UNPREDICTABLE, even dangerous...

That is the unfortunate, but very real, public view. They are shunned. They are ignored. In many cases, they are even blamed for their own problems.

But the stigma for people experiencing a mental illness has to end, if any real change is to come.

At least, that is the hope of Stirling woman Denise McLaren, who shared her experience in a bid to highlight some of the problems that still exist in everyday life.

The 38-year-old hopes people in Scotland will think twice when it comes to their words and actions around mental health and illness.

She has teamed up with charity See Me as she reflected on the workplace interactions that hurt her confidence and made her feel like a failure.

Denise has been volunteering with the good cause since 2005 and has opened up in a bid to eliminate outdated stereotypes and ideas of what the public might think when they hear of someone with a mental illness.

“I looked after newborns and small children,” she explained as she looked back at a past volunteering role.

“I was upfront at that point about my mental health and it was all great for about the first year.

“It feels like it happened overnight, but it happened over the next six months to a year.

“This new worker comes in and she was paid.

“And she was always undermining me, saying what I was doing was ‘the wrong way to do it’ or telling me to go do something else.”

After a three-month-old was taken from her arms, Denise went to the bosses but was “shocked” to find they started acting differently compared to when she started.

Having struggled with anxiety since she was about 14, Denise was left feeling worthless by the experience at a crèche where she loved to volunteer.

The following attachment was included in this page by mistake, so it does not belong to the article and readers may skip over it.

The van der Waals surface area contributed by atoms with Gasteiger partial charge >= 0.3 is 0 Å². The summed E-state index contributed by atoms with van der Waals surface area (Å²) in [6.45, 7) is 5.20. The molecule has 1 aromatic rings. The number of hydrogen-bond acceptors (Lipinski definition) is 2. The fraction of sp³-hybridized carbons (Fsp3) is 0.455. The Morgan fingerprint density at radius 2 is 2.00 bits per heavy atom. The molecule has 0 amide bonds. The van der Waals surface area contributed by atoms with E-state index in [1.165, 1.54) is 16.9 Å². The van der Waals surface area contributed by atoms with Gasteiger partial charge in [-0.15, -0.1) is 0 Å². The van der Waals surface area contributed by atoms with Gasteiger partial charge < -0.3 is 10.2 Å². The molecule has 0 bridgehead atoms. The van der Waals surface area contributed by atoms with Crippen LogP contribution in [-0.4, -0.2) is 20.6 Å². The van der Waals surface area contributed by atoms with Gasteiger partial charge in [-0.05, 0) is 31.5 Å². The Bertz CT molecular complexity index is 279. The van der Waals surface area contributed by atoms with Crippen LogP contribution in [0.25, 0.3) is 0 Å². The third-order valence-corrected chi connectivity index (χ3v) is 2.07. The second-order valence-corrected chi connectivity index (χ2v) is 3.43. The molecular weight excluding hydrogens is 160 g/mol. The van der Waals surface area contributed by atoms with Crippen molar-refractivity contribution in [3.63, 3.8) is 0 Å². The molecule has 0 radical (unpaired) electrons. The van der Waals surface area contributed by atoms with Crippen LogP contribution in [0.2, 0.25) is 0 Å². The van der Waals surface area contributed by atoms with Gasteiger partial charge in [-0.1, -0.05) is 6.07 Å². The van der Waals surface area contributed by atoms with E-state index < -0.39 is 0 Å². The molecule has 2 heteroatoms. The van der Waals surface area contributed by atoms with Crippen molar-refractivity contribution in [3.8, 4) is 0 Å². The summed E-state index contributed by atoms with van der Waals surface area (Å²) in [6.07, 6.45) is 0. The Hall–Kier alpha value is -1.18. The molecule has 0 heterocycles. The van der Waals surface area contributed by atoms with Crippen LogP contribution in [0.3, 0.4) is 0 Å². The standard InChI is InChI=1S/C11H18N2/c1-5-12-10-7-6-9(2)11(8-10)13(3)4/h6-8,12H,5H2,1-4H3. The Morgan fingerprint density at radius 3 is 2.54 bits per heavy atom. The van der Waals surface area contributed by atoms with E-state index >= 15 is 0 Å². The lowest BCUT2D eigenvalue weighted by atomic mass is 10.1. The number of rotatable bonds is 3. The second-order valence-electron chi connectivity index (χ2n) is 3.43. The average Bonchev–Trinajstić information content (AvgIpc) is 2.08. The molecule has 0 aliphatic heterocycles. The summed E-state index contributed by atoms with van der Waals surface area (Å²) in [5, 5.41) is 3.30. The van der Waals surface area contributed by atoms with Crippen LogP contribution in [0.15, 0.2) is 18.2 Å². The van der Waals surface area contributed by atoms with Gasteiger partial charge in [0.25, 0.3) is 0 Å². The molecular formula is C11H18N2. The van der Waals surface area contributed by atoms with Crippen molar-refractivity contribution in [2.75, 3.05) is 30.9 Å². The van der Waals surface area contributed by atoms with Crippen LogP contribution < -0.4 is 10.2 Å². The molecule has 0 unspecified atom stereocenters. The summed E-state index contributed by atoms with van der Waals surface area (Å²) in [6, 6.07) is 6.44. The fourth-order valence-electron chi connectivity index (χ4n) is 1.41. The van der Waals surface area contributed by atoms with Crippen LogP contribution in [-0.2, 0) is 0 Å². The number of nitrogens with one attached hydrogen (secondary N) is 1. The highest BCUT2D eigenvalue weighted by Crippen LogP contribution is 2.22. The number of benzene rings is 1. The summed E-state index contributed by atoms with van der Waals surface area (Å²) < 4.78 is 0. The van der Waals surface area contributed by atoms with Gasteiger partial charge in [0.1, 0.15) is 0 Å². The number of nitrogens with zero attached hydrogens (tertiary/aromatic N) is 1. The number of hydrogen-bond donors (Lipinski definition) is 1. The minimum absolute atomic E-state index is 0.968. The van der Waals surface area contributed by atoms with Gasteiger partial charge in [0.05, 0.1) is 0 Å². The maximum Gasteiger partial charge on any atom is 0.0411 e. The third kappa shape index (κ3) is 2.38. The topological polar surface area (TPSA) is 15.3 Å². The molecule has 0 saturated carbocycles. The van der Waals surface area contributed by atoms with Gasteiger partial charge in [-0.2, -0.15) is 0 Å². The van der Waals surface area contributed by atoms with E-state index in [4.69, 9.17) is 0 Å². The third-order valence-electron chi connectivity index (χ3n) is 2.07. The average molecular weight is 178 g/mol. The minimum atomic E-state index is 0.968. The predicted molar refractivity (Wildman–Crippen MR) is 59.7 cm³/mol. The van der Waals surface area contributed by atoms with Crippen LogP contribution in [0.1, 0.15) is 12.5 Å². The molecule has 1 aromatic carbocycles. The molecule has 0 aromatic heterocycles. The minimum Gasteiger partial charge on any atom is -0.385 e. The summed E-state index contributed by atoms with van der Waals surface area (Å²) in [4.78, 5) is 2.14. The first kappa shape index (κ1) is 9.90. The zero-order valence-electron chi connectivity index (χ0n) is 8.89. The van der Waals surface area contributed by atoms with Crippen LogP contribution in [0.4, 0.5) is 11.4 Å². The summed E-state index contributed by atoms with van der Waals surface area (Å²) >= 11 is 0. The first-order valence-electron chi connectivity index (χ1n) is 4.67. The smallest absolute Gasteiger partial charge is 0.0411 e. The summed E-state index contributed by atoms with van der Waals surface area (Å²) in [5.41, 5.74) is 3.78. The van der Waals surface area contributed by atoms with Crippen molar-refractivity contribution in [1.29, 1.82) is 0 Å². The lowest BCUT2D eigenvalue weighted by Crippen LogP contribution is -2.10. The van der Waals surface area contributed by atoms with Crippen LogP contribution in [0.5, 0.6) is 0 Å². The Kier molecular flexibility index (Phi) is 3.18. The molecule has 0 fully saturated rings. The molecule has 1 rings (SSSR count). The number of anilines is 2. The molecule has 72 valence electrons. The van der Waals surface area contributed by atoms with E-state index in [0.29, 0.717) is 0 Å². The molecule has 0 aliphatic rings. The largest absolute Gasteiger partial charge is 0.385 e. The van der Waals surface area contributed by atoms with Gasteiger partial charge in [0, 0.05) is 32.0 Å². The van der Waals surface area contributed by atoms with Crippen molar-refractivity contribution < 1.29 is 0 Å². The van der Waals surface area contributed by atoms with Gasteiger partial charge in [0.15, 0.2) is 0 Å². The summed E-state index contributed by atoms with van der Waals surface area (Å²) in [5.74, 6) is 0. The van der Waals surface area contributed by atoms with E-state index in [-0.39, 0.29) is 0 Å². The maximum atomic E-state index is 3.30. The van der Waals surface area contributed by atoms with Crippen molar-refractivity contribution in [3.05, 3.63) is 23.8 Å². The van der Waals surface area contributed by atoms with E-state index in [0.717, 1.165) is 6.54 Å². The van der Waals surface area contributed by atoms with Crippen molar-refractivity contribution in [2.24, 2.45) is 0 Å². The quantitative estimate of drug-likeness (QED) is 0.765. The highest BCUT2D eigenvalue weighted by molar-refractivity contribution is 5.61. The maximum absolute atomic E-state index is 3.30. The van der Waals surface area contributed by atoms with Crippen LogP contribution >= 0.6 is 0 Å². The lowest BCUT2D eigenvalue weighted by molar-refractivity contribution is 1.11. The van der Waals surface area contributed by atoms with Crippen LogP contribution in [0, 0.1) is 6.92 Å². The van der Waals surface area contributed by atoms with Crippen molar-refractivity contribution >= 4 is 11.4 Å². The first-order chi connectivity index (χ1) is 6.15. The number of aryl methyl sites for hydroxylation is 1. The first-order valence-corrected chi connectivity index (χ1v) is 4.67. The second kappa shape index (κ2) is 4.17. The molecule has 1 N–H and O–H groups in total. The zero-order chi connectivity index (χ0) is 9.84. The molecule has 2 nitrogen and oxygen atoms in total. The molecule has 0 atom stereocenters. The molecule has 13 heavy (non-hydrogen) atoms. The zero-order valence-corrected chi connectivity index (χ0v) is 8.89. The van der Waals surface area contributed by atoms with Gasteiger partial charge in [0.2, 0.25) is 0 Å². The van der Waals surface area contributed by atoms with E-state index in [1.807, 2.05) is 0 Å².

“I didn’t do anything for quite a number of years,” she continued.

“It tore me apart because it was all I wanted to do since I was young — I just love looking after children.

“After what they said to me, I just felt like I wasn’t allowed to be near anyone.”

More recently, she would try volunteering again – this time at a foodbank.

She hoped she could give back to the community after they helped her during the pandemic.

For a good while, she would feel amazing because she felt like she did not have to hide her scars.

However, after two years, the atmosphere would change.

Denise said: “At first, I thought it was just the way I felt, but even when I was feeling mentally well and I was feeling good, people were treating me differently.

“And I thought: ‘Here we go, it’s the crèche all over again’.

“They were undermining me and telling me I was doing things wrong.

“They were constantly at me, and I thought, I can’t do this anymore.

“It broke my heart.”

On both occasions, she was hoping to get involved with something she was passionate about.

However, she said others' perceptions of her and her mental health meant she could not.

Denise is calling on people across Scotland to rethink the way they treat others and hopes one day people will have a basic understanding of mental health.

“People still judge people with mental health issues the way did they years ago,” she continued.

“The stigma is still there where people are holding on to that backdated view of people with mental health issues – that we don’t belong in society and we should be locked away.

“It would’ve helped if they had taken the time out to sit down with me and talked to me.

“Let me explain what my mental health condition is and the signs of what to look out for — that for me would have been one of the key things someone could do.

“Everyone has the right to feel safe and included regardless of what their mental health condition is.”

People looking to fight mental health stigma can visit seemescotland.org.